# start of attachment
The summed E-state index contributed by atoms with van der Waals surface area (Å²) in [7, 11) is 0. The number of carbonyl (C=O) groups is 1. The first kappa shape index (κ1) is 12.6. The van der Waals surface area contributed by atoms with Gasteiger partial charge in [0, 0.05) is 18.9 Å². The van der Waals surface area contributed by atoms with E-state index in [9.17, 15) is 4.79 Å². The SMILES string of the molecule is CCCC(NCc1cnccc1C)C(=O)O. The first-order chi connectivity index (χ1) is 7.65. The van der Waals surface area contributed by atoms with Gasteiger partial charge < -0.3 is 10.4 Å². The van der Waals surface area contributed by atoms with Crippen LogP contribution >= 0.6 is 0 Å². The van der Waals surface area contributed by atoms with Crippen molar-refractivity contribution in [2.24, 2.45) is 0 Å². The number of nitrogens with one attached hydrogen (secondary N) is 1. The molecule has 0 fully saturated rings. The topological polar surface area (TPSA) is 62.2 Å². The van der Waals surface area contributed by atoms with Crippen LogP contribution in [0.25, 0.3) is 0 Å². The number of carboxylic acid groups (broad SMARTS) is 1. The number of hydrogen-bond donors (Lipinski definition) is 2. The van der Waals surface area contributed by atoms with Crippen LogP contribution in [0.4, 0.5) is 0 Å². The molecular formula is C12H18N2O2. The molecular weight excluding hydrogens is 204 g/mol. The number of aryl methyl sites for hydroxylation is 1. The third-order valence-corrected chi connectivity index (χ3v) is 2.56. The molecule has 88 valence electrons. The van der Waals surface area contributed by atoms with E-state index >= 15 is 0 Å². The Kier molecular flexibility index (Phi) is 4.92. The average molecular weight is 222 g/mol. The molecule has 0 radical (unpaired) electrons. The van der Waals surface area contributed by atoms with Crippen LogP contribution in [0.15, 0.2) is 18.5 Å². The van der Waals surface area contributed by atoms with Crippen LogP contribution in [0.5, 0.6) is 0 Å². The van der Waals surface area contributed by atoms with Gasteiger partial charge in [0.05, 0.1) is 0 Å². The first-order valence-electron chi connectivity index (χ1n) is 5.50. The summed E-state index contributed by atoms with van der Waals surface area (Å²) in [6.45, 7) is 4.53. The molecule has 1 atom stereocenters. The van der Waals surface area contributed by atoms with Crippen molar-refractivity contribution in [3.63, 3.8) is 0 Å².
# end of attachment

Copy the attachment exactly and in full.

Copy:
The summed E-state index contributed by atoms with van der Waals surface area (Å²) in [7, 11) is 0. The number of carbonyl (C=O) groups is 1. The first kappa shape index (κ1) is 12.6. The van der Waals surface area contributed by atoms with Gasteiger partial charge in [0, 0.05) is 18.9 Å². The van der Waals surface area contributed by atoms with E-state index in [9.17, 15) is 4.79 Å². The SMILES string of the molecule is CCCC(NCc1cnccc1C)C(=O)O. The first-order chi connectivity index (χ1) is 7.65. The van der Waals surface area contributed by atoms with Gasteiger partial charge < -0.3 is 10.4 Å². The van der Waals surface area contributed by atoms with Crippen LogP contribution >= 0.6 is 0 Å². The van der Waals surface area contributed by atoms with Crippen molar-refractivity contribution in [2.24, 2.45) is 0 Å². The number of nitrogens with one attached hydrogen (secondary N) is 1. The molecule has 0 fully saturated rings. The topological polar surface area (TPSA) is 62.2 Å². The van der Waals surface area contributed by atoms with Crippen LogP contribution in [0.25, 0.3) is 0 Å². The number of carboxylic acid groups (broad SMARTS) is 1. The number of hydrogen-bond donors (Lipinski definition) is 2. The van der Waals surface area contributed by atoms with Crippen LogP contribution in [0.4, 0.5) is 0 Å². The molecular formula is C12H18N2O2. The molecular weight excluding hydrogens is 204 g/mol. The number of aryl methyl sites for hydroxylation is 1. The third-order valence-corrected chi connectivity index (χ3v) is 2.56. The molecule has 88 valence electrons. The van der Waals surface area contributed by atoms with E-state index >= 15 is 0 Å². The Kier molecular flexibility index (Phi) is 4.92. The average molecular weight is 222 g/mol. The molecule has 0 radical (unpaired) electrons. The van der Waals surface area contributed by atoms with Crippen LogP contribution in [0.15, 0.2) is 18.5 Å². The van der Waals surface area contributed by atoms with Crippen LogP contribution in [0.5, 0.6) is 0 Å². The van der Waals surface area contributed by atoms with Gasteiger partial charge in [0.05, 0.1) is 0 Å². The first-order valence-electron chi connectivity index (χ1n) is 5.50. The summed E-state index contributed by atoms with van der Waals surface area (Å²) in [6.45, 7) is 4.53. The molecule has 1 atom stereocenters. The van der Waals surface area contributed by atoms with Crippen molar-refractivity contribution in [3.63, 3.8) is 0 Å².